Mobile air defense systems

 23. 12. 2021      category: Army of the Czech Republic
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In October this year, a long-awaited agreement was signed between the Ministries of Defence of the Czech Republic and Israel on the acquisition of the SPYDER short- and medium-range anti-aircraft missile system from the Israeli company RAFAEL, when these systems will replace the technically and morally obsolete Soviet systems. The question remains, however, whether the four batteries of the system are sufficient and will cover the complex needs of the Army in the field of Air Defence.

In the section on the required state of the Czech Army in 2030 (on page 18), the Concept of build-up of the Czech Army 2030 states that "Ground-based air defence will consist of short-range anti-aircraft missile systems with the possibility of using extended-range missiles and very short-range systems, supplemented by systems for countering unmanned aerial vehicles, missile, artillery and mortar fire. All systems will be capable of interfacing with other entities of national and alliance command and control systems and will have the capability to detect, track, identify and eliminate a wide range of airborne targets. Within the framework of the Czech Air Defence Forces NaPoSy, coverage of the designated part of the Czech airspace will be ensured around the clock and point protection of designated objects will be strengthened. The assets providing the air defence of the Land Forces will gain the ability to engage air attack assets on the move. The Land Forces units will be provided with VSHORAD (Very Short Range Air Defence) sets."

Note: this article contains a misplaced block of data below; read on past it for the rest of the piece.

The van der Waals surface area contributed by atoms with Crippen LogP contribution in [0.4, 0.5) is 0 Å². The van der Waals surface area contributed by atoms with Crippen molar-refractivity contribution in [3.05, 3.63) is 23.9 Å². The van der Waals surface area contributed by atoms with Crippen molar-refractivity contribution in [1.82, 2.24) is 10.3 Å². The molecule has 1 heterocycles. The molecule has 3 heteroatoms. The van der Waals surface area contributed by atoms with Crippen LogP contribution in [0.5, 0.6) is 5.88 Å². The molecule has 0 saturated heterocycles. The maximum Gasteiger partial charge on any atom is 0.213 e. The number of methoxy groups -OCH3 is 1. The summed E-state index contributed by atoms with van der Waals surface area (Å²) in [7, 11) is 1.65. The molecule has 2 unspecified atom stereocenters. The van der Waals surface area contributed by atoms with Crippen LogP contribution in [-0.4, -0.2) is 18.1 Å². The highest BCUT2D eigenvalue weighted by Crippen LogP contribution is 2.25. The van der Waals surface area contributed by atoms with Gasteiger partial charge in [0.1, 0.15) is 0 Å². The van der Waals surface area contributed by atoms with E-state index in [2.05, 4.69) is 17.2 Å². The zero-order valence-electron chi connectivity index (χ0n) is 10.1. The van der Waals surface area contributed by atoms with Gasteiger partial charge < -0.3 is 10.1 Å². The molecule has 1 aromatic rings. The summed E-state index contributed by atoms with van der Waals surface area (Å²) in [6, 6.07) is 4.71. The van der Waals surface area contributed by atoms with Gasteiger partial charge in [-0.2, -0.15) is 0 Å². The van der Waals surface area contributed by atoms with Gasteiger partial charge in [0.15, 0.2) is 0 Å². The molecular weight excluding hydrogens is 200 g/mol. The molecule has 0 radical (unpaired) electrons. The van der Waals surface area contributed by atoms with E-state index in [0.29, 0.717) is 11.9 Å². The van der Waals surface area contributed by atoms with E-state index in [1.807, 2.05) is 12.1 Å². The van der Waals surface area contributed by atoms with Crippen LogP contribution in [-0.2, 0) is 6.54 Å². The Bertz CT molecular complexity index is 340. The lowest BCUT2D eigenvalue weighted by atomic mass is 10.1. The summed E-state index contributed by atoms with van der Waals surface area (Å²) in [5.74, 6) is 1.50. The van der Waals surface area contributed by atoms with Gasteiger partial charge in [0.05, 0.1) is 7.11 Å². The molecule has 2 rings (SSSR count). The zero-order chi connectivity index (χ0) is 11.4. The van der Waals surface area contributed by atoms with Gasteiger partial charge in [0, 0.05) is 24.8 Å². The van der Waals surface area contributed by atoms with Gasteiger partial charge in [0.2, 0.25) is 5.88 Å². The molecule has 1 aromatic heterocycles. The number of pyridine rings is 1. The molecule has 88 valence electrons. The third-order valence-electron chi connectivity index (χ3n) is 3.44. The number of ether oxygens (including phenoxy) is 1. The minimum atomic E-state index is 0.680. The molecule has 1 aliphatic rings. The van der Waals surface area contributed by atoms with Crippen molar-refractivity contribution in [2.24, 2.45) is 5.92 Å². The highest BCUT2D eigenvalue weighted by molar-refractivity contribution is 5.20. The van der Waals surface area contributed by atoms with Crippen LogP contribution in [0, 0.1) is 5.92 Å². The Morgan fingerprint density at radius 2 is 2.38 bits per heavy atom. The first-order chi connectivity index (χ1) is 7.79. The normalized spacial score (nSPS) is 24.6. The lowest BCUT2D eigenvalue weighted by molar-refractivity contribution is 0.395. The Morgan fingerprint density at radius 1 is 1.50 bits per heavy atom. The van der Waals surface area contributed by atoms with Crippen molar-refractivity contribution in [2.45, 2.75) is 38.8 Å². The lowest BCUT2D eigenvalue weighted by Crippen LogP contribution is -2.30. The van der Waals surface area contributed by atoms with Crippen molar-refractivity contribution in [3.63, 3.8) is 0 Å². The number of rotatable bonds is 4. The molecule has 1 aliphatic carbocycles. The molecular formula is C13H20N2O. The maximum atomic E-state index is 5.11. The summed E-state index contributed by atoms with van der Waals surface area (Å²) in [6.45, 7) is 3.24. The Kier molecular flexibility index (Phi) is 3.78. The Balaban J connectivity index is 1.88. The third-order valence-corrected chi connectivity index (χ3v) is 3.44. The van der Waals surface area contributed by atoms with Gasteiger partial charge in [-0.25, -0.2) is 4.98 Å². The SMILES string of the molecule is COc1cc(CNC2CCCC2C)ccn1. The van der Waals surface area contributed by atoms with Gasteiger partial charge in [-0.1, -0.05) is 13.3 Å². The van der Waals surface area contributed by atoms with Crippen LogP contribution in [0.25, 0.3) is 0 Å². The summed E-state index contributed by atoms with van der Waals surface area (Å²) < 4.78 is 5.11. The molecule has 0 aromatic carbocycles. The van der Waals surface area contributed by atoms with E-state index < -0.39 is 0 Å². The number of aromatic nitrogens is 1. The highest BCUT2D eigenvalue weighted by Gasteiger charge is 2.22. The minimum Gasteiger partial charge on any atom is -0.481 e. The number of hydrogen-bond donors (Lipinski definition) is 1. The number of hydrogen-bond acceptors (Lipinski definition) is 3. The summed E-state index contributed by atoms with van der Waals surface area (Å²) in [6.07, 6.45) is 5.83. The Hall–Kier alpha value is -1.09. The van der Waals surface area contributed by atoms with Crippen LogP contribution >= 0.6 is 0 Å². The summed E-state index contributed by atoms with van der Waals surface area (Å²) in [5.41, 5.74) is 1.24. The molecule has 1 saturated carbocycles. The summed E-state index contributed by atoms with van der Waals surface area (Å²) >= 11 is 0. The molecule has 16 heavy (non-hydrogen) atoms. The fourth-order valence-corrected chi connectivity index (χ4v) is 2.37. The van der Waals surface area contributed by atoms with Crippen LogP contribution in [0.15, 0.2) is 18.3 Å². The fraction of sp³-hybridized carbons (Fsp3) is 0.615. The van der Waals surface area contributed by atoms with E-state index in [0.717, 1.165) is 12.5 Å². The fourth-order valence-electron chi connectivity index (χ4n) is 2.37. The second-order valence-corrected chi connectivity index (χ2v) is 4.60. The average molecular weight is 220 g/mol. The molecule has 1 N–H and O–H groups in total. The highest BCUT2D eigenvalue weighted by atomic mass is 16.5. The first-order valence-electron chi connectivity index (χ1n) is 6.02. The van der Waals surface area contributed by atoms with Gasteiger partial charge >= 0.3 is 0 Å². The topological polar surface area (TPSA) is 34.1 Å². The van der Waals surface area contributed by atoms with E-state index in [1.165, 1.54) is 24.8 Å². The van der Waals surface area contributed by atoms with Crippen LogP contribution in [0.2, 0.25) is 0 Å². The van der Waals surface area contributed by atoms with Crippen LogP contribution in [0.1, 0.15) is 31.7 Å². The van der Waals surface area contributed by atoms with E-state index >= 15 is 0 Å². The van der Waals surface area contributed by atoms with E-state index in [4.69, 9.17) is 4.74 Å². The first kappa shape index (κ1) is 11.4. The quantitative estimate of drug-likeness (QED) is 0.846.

From the above, it is clear that the Army, at least prospectively, envisages the acquisition of a mobile air defence asset for ground forces. Although mobile air defence assets are not a priority of the Ministry, they cannot be ignored when observing the current developments in the world. In fact, unmanned vehicles and cruise missiles are increasingly appearing in the armaments of not only regular armies but also erratic non-state actors in Africa and the Middle East.

On the positive side, the Czech Armed Forces are aware of the dangers posed by the deployment of unmanned aerial vehicles and cruise missiles and want to actively counter them. In the SHORAD category, the Czech Ministry of Defence has already signed a contract for the high-end Israeli SPYDER suites. In the VSHORAD category, Swedish RBS-70NG kits continue to be included, however, a rather serious shortcoming of these systems is the lack of capability to operate while moving. Especially in the VSHORAD systems this shortcoming is visible. Fortunately, the Swedish manufacturer already offers the possibility of integrating the RBS-70NG on an 8x8 platform.

The second option to address the lack of highly mobile air defence assets is to install special turrets on wheeled or tracked platforms. Such turrets can be equipped with cannon, anti-aircraft missiles or, more recently, lasers. There are several countries where inspiration can be drawn. In the first place, the USA and the latest IM-SHORAD and DE M-SHORAD projects can be mentioned.

imshoradPicture: Stryker IM-SHORAD | U.S. Army

The former project marks the latest addition to the air and missile defence system on the Stryker 8x8 platform. Newly integrated on this platform is a 30 mm calibre cannon, a 12.7 mm calibre machine gun coaxially coupled to it, Stinger anti-aircraft cruise missiles and Hellfire missiles usable both against larger airborne targets and for possible self-defence of the vehicle itself. All of these weapon systems are then integrated into a remotely controlled weapon station. Unlike the Swedish solution, the US "AD Stryker" radar is located on the same vehicle as the weapon systems.